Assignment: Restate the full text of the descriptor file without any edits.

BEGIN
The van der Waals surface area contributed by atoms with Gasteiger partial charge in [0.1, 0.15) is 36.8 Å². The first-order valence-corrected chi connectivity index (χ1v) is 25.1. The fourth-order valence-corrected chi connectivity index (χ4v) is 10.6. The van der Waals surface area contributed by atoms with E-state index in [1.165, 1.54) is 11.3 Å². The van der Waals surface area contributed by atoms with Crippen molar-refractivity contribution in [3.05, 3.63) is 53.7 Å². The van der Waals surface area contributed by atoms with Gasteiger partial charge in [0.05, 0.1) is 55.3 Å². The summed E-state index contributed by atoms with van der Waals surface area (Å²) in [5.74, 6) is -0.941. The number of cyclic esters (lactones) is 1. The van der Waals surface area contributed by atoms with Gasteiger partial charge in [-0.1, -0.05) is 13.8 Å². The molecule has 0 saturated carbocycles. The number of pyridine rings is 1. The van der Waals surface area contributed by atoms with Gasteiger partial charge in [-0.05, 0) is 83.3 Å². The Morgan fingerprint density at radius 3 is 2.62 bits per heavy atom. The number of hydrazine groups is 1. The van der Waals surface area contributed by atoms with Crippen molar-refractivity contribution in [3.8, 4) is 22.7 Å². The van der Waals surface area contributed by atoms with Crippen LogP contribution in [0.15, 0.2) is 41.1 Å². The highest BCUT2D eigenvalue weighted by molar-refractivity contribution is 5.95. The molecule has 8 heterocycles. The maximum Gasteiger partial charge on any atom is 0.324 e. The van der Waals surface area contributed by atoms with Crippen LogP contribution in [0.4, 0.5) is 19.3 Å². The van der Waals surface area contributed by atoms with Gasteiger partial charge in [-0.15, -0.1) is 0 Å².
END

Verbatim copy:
The van der Waals surface area contributed by atoms with Gasteiger partial charge in [0.1, 0.15) is 36.8 Å². The first-order valence-corrected chi connectivity index (χ1v) is 25.1. The fourth-order valence-corrected chi connectivity index (χ4v) is 10.6. The van der Waals surface area contributed by atoms with E-state index in [1.165, 1.54) is 11.3 Å². The van der Waals surface area contributed by atoms with Crippen molar-refractivity contribution in [3.05, 3.63) is 53.7 Å². The van der Waals surface area contributed by atoms with Gasteiger partial charge in [0.05, 0.1) is 55.3 Å². The summed E-state index contributed by atoms with van der Waals surface area (Å²) in [5.74, 6) is -0.941. The number of cyclic esters (lactones) is 1. The van der Waals surface area contributed by atoms with Gasteiger partial charge in [-0.1, -0.05) is 13.8 Å². The molecule has 0 saturated carbocycles. The number of pyridine rings is 1. The van der Waals surface area contributed by atoms with Gasteiger partial charge in [-0.05, 0) is 83.3 Å². The Morgan fingerprint density at radius 3 is 2.62 bits per heavy atom. The number of hydrazine groups is 1. The van der Waals surface area contributed by atoms with Crippen molar-refractivity contribution in [3.8, 4) is 22.7 Å². The van der Waals surface area contributed by atoms with Crippen LogP contribution in [0.15, 0.2) is 41.1 Å². The highest BCUT2D eigenvalue weighted by molar-refractivity contribution is 5.95. The molecule has 8 heterocycles. The maximum Gasteiger partial charge on any atom is 0.324 e. The van der Waals surface area contributed by atoms with Crippen LogP contribution in [0.4, 0.5) is 19.3 Å². The van der Waals surface area contributed by atoms with Gasteiger partial charge in [-0.15, -0.1) is 0 Å².